An interview with Soman Chainani

Last Updated on July 10, 2024

Soman Chainani is a bit of an unusual guest for Grimdark Magazine. He is mainly known for the series The School for Good and Evil, a long-running middle grade fantasy series, which has sold more than 3 million copies, been translated into 30 languages across 6 continents, and will be a major motion picture from Netflix in 2022. He is now back with Beasts & Beauty, a highly illustrated collection of dark fairy tales and we had the opportunity to talk to him about retellings, fairy tales and his new book.

[GdM] What inspired you to write a collection of re-written fairy tales?

Beasts & Beauty by Soman Chainani[SC] The School for Good was my attempt to reclaim fairy tales from Disney by presenting a fantasy school where students learned more nuanced interpretations of Good and Evil. It was a bit like Harry Potter if the Slytherins were as capable – and much more sexy and charming – than the Gryffindors. So, when I was done with that series, six books in ten years, I was ready for a kind of primal unleashing. I found myself going back to the original tales and wishing that I could just redo them from scratch, because the old fairy tales seemed so dead and irrelevant at this point. It was a lofty ambition but being cooped up during a pandemic makes you lose all self-consciousness and fear and just swing for the fences.

[GdM] What was the biggest challenge writing in short form after writing a long-running series?

[SC] A short story is much harder to execute than a novel. It’s the equivalent of the short program in figure skating where you cannot make a mistake – whereas in the free skate or longer program, if you fall once or twice, you can find ways to make it up elsewhere. So, with a short form fairy tale, you have to be so controlled and precise and focused, because any error in the chain will be glaring and disrupt the reader. The vision has to be so pure and directed.

[GdM] What was your favourite version of a fairy tale that you encountered while researching for this book?

[SC] The original Sleeping Beauty story is so wild and intense, featuring a princess who wakes up pregnant, unsure who the father is, the setup for a tale that evolves into cannibalism and child murder. I knew when I did my Sleeping Beauty I wanted to bring that feeling of darkness and feeding and terror back to the tale, which is why I start with a prince who wakes up every morning sucked of blood.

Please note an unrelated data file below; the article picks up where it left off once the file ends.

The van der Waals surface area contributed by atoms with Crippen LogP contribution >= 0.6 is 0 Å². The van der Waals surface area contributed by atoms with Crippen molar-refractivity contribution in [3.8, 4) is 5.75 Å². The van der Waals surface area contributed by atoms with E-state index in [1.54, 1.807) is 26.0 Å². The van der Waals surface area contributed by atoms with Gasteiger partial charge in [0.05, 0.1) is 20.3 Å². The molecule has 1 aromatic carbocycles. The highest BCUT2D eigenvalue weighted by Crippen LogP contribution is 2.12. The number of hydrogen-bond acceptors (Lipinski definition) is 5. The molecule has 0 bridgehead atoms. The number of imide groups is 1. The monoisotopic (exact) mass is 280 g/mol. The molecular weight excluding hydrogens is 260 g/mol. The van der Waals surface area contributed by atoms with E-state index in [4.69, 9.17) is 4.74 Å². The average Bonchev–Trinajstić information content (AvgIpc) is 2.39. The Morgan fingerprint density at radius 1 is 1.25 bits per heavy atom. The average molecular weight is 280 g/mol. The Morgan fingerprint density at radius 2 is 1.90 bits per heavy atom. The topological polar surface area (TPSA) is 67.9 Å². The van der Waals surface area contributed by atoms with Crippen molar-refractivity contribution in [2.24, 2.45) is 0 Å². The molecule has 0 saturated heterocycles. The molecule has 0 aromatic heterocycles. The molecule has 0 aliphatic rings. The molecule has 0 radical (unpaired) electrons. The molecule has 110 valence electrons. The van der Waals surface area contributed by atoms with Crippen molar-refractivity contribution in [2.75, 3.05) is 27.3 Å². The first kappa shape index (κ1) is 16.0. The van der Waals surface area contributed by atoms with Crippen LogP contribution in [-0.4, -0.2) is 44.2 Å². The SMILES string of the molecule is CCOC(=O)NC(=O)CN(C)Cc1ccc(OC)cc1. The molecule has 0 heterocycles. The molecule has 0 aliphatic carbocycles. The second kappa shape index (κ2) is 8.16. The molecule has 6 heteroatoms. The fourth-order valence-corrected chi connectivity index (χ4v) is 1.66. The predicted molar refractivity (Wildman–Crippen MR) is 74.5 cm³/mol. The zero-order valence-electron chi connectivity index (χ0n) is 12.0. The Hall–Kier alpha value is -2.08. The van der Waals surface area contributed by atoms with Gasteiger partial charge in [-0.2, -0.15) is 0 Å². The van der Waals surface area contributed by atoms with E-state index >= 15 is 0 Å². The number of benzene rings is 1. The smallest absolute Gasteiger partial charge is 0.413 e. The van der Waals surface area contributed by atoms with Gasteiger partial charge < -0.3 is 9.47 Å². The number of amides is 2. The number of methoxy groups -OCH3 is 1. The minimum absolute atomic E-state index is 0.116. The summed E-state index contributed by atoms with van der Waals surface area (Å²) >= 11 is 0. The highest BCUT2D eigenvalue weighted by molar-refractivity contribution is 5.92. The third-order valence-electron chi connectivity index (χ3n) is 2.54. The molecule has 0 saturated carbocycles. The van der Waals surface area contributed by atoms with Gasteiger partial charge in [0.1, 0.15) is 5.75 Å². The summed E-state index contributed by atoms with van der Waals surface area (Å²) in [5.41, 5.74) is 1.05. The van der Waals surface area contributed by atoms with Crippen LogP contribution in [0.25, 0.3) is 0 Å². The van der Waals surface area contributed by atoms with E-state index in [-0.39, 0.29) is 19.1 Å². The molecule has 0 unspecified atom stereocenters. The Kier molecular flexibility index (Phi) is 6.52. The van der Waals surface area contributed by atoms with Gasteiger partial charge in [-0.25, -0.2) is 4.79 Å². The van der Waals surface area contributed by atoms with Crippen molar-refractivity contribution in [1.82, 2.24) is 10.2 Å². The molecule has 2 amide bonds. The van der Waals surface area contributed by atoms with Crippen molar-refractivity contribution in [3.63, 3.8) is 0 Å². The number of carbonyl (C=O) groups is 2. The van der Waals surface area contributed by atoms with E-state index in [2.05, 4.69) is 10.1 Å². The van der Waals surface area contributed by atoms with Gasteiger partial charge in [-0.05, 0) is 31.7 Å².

[GdM] Have these stories always been a presence in your life?

[SC] We didn’t have cable or internet or video games when I was young, so all we had was our rickety TV set and VHS tapes of every single Disney animated movie (my parents figured Disney was an appropriate surrogate parent to my two brothers and I). Until age 8 or so, those movies were all I watched. Everything I learned about storytelling, I learned from Disney. When I went to college and took a class about fairy tales, though, I became fascinated by the gap between the original tales and the Disney revisions I had grown up with. Somewhere in that gap, The School for Good and Evil was born.

[GdM] How do you balance writing for your audience, which is mostly younger readers, with the tendency to return your tales to their darker, less sanitised roots?

[SC] I don’t think too much about the age of the audience. I just think about an audience of all ages, gathered around a campfire, listening to a story. You have to entertain at a primal level, the way the old fairy tales did, whether someone is 8 or 88. There’s a way to tell a satisfying story that resonates on different levels for all ages. It’s what the original storytellers did. It’s difficult, of course. Nearly impossible. But that’s what I’m trying to do.

[GdM] How did the looming Disney interpretations impact you while reworking these beloved stories into your own versions?

[SC] The Disney versions tend to get the fairy tales all wrong and create this impression that Good always wins, when they most certainly don’t in the original tales. Take the Little Mermaid, for instance. In the Hans Christian Andersen version, she’s clearly the villain of the tale – a disobedient, shallow, traitorous girl who the sea witch makes a fool of and the mermaid essentially dies as punishment. Disney somehow turns her into the heroine of the story, even though all the seeds of her villainy are still there. I’m more interested in the gap between Disney and Grimm’s and the original tales than working with any of the Disney tropes. My hope is to help children reclaim their fairy tales from Disney.

[GdM] How did you choose which tales to include in your collection, which stories you wanted to reimagine?

[SC] There was no conscious choosing, really. Each time I finished a story, the next one came to me. I tend to write from an unconscious place, so I let the stories guide me. Every time I finished a tale, the next one seemed to appear out of the ethers, with a fully formed beginning, middle and end.

[GdM] What have you been reading or watching recently that you’d like to shout out to our readers?

[SC] Ted Chiang’s short stories are the secret to understanding life. Exhalation and Stories of Our Life are the two collections. Required reading for every human.

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Fabienne Schwizer

Fabienne Schwizer

Fabienne can usually be found with her nose in a book or two. Most of her life revolves around words, be that reading, writing, or editing. You can find more of her ramblings over on, where she also reviews YA books and more lighthearted Fantasy and Science Fiction, as @FLSchwizer on Twitter, and @libri_draconis on Instagram. If you're curious about what she is currently reading, check out

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